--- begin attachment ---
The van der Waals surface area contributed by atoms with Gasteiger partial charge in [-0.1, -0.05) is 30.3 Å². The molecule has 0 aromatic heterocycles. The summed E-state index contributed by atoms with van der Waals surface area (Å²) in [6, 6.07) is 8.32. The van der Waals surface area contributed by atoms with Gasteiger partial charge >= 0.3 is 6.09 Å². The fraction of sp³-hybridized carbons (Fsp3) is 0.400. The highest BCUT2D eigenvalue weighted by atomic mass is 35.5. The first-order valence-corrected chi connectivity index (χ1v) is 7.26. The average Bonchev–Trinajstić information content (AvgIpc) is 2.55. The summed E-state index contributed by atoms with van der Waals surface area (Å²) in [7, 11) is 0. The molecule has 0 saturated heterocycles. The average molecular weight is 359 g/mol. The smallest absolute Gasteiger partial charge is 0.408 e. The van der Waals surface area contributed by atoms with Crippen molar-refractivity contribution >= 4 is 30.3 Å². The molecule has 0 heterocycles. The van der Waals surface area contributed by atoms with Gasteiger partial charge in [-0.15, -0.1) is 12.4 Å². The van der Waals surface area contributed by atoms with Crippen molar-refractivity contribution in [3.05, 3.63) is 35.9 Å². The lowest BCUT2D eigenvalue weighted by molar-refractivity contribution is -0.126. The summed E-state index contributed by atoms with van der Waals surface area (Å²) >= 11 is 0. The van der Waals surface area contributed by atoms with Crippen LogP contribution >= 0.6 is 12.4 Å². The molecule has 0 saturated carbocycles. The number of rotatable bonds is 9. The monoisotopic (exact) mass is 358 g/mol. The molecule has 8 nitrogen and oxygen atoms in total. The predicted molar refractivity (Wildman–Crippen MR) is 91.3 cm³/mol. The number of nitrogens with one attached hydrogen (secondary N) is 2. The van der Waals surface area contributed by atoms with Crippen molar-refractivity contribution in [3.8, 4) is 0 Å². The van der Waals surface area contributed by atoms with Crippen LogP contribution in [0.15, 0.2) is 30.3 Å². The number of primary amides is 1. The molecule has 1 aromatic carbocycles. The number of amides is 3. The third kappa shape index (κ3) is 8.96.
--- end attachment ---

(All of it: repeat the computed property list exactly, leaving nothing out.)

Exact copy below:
The van der Waals surface area contributed by atoms with Gasteiger partial charge in [-0.1, -0.05) is 30.3 Å². The molecule has 0 aromatic heterocycles. The summed E-state index contributed by atoms with van der Waals surface area (Å²) in [6, 6.07) is 8.32. The van der Waals surface area contributed by atoms with Gasteiger partial charge >= 0.3 is 6.09 Å². The fraction of sp³-hybridized carbons (Fsp3) is 0.400. The highest BCUT2D eigenvalue weighted by atomic mass is 35.5. The first-order valence-corrected chi connectivity index (χ1v) is 7.26. The average Bonchev–Trinajstić information content (AvgIpc) is 2.55. The summed E-state index contributed by atoms with van der Waals surface area (Å²) in [7, 11) is 0. The molecule has 0 saturated heterocycles. The average molecular weight is 359 g/mol. The smallest absolute Gasteiger partial charge is 0.408 e. The van der Waals surface area contributed by atoms with Crippen molar-refractivity contribution >= 4 is 30.3 Å². The molecule has 0 heterocycles. The van der Waals surface area contributed by atoms with Gasteiger partial charge in [-0.15, -0.1) is 12.4 Å². The van der Waals surface area contributed by atoms with Crippen molar-refractivity contribution in [3.05, 3.63) is 35.9 Å². The lowest BCUT2D eigenvalue weighted by molar-refractivity contribution is -0.126. The summed E-state index contributed by atoms with van der Waals surface area (Å²) >= 11 is 0. The van der Waals surface area contributed by atoms with Crippen LogP contribution >= 0.6 is 12.4 Å². The molecule has 0 saturated carbocycles. The number of rotatable bonds is 9. The monoisotopic (exact) mass is 358 g/mol. The molecule has 8 nitrogen and oxygen atoms in total. The predicted molar refractivity (Wildman–Crippen MR) is 91.3 cm³/mol. The number of nitrogens with one attached hydrogen (secondary N) is 2. The van der Waals surface area contributed by atoms with Crippen molar-refractivity contribution in [3.8, 4) is 0 Å². The van der Waals surface area contributed by atoms with Crippen LogP contribution in [0.15, 0.2) is 30.3 Å². The number of primary amides is 1. The molecule has 1 aromatic carbocycles. The number of amides is 3. The third kappa shape index (κ3) is 8.96.